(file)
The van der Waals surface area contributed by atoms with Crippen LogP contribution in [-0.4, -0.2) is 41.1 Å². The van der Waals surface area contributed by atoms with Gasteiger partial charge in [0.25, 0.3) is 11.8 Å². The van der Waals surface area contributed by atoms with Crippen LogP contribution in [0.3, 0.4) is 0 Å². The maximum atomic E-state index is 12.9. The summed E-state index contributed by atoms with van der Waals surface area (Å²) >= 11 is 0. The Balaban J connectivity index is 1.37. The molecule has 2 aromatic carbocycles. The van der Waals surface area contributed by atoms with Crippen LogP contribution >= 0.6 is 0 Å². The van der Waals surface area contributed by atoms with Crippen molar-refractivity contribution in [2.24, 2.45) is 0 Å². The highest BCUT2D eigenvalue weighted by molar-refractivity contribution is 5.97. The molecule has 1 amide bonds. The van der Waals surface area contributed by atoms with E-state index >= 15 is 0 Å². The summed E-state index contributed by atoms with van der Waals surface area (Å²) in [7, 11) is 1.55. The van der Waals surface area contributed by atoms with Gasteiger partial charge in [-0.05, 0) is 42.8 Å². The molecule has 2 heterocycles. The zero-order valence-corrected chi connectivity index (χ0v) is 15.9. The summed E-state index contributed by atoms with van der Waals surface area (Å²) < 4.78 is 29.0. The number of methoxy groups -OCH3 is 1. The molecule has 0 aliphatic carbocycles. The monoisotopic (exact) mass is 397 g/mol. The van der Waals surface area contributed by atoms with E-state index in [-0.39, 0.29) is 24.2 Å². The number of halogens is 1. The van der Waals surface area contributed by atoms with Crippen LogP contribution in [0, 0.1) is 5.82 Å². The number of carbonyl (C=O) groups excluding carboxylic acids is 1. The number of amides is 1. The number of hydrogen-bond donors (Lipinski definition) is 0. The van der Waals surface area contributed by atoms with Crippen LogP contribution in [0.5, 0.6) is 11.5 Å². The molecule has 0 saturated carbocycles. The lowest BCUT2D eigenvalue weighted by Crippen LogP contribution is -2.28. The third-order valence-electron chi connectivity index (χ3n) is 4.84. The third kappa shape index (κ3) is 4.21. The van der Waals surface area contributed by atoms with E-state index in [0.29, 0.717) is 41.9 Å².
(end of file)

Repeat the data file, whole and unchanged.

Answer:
The van der Waals surface area contributed by atoms with Crippen LogP contribution in [-0.4, -0.2) is 41.1 Å². The van der Waals surface area contributed by atoms with Gasteiger partial charge in [0.25, 0.3) is 11.8 Å². The van der Waals surface area contributed by atoms with Crippen LogP contribution in [0.3, 0.4) is 0 Å². The maximum atomic E-state index is 12.9. The summed E-state index contributed by atoms with van der Waals surface area (Å²) >= 11 is 0. The Balaban J connectivity index is 1.37. The molecule has 2 aromatic carbocycles. The van der Waals surface area contributed by atoms with Crippen LogP contribution >= 0.6 is 0 Å². The van der Waals surface area contributed by atoms with Crippen molar-refractivity contribution in [2.24, 2.45) is 0 Å². The highest BCUT2D eigenvalue weighted by molar-refractivity contribution is 5.97. The molecule has 1 amide bonds. The van der Waals surface area contributed by atoms with E-state index >= 15 is 0 Å². The summed E-state index contributed by atoms with van der Waals surface area (Å²) in [7, 11) is 1.55. The van der Waals surface area contributed by atoms with Gasteiger partial charge in [-0.05, 0) is 42.8 Å². The molecule has 2 heterocycles. The zero-order valence-corrected chi connectivity index (χ0v) is 15.9. The summed E-state index contributed by atoms with van der Waals surface area (Å²) < 4.78 is 29.0. The number of methoxy groups -OCH3 is 1. The molecule has 0 aliphatic carbocycles. The monoisotopic (exact) mass is 397 g/mol. The van der Waals surface area contributed by atoms with E-state index in [-0.39, 0.29) is 24.2 Å². The number of halogens is 1. The van der Waals surface area contributed by atoms with Crippen LogP contribution in [0, 0.1) is 5.82 Å². The number of carbonyl (C=O) groups excluding carboxylic acids is 1. The number of amides is 1. The number of hydrogen-bond donors (Lipinski definition) is 0. The van der Waals surface area contributed by atoms with Crippen LogP contribution in [0.5, 0.6) is 11.5 Å². The molecule has 0 saturated carbocycles. The lowest BCUT2D eigenvalue weighted by Crippen LogP contribution is -2.28. The third-order valence-electron chi connectivity index (χ3n) is 4.84. The third kappa shape index (κ3) is 4.21. The van der Waals surface area contributed by atoms with E-state index in [0.29, 0.717) is 41.9 Å².